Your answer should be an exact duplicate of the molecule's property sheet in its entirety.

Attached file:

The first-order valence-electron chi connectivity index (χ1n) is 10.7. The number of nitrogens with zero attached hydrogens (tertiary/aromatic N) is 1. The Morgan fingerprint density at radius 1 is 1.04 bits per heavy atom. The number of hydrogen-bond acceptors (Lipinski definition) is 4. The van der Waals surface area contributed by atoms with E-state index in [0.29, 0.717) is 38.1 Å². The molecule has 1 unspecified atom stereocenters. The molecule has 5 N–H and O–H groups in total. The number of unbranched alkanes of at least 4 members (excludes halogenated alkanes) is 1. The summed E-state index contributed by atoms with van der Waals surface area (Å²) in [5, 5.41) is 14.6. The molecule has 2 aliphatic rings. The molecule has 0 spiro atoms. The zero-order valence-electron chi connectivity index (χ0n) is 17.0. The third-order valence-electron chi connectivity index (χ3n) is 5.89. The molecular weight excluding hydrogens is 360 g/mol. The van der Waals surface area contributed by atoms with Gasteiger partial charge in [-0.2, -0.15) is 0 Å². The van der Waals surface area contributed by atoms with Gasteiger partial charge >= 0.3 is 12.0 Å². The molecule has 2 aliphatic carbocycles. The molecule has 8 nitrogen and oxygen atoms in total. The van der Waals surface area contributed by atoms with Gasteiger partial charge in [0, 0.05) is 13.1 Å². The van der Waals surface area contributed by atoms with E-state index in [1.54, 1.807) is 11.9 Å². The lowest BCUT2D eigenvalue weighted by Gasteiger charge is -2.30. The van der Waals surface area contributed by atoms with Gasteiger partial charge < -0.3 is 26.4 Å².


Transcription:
The first-order valence-electron chi connectivity index (χ1n) is 10.7. The number of nitrogens with zero attached hydrogens (tertiary/aromatic N) is 1. The Morgan fingerprint density at radius 1 is 1.04 bits per heavy atom. The number of hydrogen-bond acceptors (Lipinski definition) is 4. The van der Waals surface area contributed by atoms with E-state index in [0.29, 0.717) is 38.1 Å². The molecule has 1 unspecified atom stereocenters. The molecule has 5 N–H and O–H groups in total. The number of unbranched alkanes of at least 4 members (excludes halogenated alkanes) is 1. The summed E-state index contributed by atoms with van der Waals surface area (Å²) in [5, 5.41) is 14.6. The molecule has 2 aliphatic rings. The molecule has 0 spiro atoms. The zero-order valence-electron chi connectivity index (χ0n) is 17.0. The third-order valence-electron chi connectivity index (χ3n) is 5.89. The molecular weight excluding hydrogens is 360 g/mol. The van der Waals surface area contributed by atoms with Gasteiger partial charge in [-0.2, -0.15) is 0 Å². The van der Waals surface area contributed by atoms with Gasteiger partial charge >= 0.3 is 12.0 Å². The molecule has 2 aliphatic carbocycles. The molecule has 8 nitrogen and oxygen atoms in total. The van der Waals surface area contributed by atoms with Gasteiger partial charge in [0, 0.05) is 13.1 Å². The van der Waals surface area contributed by atoms with E-state index in [1.54, 1.807) is 11.9 Å². The lowest BCUT2D eigenvalue weighted by Gasteiger charge is -2.30. The van der Waals surface area contributed by atoms with Gasteiger partial charge < -0.3 is 26.4 Å².